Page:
Are you concerned that your child has a lazy eye? It forms when the brain switches off or suppresses vision in one eye. This might occur if a child struggles to see properly through one eye due to issues with distance vision, and in some cases, astigmatism. Usually, an eye patch is prescribed to remedy a lazy eye. Our patients are told to have their patch on for a couple of hours a day, and patients will usually also need corrective glasses. But how does patching really work? Basically, employing the use of a patch trains your brain to connect with the weaker eye, and over time, strengthen it.
Often, moms and dads find it really hard to fit their kids with eye patches, especially if they're preschool-aged. Their stronger eye is covered with the patch, which infringes on their ability to see. It can be hard to justify the patch to your young child; that they must wear the patch to help the sight in their weaker eye, but this can only be done when their better eye is patched, which temporarily limits their sight. There are several methods to encourage your child to wear their patch. Employing the use of a reward system with stickers given when the patch is worn can be great for some kids. There are a variety of adhesive patches sold in many colors and patterns. Take advantage of all the options and make it fun by giving them the chance to select a different patch every day and then putting a sticker on the chart when the patch is properly worn. For kids who are a little older, explain the mechanics of wearing a patch, and refer to it as an effective way to build strength in their eye.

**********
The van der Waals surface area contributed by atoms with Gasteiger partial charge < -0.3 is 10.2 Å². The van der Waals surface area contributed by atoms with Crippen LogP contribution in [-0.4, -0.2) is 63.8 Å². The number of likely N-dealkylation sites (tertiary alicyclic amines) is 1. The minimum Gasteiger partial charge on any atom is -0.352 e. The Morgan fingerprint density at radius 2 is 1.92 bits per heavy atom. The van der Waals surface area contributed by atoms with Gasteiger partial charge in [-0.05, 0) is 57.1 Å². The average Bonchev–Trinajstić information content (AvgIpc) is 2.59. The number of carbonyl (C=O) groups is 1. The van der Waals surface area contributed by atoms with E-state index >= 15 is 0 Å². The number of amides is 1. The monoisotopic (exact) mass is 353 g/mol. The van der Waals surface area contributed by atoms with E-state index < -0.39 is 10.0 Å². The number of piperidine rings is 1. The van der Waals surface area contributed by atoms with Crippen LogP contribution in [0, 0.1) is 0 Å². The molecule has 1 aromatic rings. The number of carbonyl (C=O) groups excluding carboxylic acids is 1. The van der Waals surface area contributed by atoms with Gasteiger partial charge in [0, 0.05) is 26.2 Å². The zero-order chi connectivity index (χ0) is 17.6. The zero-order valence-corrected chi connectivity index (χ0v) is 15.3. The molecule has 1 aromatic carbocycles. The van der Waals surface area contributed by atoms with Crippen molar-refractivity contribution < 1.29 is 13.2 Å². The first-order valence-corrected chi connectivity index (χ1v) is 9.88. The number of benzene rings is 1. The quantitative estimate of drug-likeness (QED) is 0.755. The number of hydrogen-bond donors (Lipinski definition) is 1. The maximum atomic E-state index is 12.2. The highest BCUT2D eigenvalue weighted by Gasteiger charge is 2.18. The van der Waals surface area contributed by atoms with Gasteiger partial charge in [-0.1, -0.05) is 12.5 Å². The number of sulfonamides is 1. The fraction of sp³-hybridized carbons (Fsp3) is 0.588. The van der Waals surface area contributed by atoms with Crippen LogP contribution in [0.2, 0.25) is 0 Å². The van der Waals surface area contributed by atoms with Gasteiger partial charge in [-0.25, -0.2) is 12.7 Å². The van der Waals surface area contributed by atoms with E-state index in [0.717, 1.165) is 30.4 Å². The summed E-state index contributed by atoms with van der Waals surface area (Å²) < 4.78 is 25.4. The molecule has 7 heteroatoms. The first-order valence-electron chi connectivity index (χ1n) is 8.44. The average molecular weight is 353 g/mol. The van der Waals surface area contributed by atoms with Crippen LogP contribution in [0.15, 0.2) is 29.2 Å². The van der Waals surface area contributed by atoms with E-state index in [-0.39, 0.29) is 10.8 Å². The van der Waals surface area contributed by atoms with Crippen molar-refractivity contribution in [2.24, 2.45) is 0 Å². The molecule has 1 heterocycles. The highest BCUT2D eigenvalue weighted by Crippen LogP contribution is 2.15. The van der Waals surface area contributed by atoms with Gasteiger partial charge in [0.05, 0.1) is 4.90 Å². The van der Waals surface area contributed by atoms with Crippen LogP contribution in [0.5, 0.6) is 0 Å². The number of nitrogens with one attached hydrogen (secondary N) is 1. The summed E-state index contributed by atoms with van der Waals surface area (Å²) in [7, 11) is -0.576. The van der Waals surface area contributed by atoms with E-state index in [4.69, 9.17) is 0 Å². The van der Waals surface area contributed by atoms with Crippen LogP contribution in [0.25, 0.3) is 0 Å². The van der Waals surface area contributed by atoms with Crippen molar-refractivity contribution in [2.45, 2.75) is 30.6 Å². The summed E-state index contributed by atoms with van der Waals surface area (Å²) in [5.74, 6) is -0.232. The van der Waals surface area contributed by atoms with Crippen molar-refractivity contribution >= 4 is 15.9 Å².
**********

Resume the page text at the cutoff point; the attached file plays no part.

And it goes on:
A successful result needs you to remain committed to your long term goal.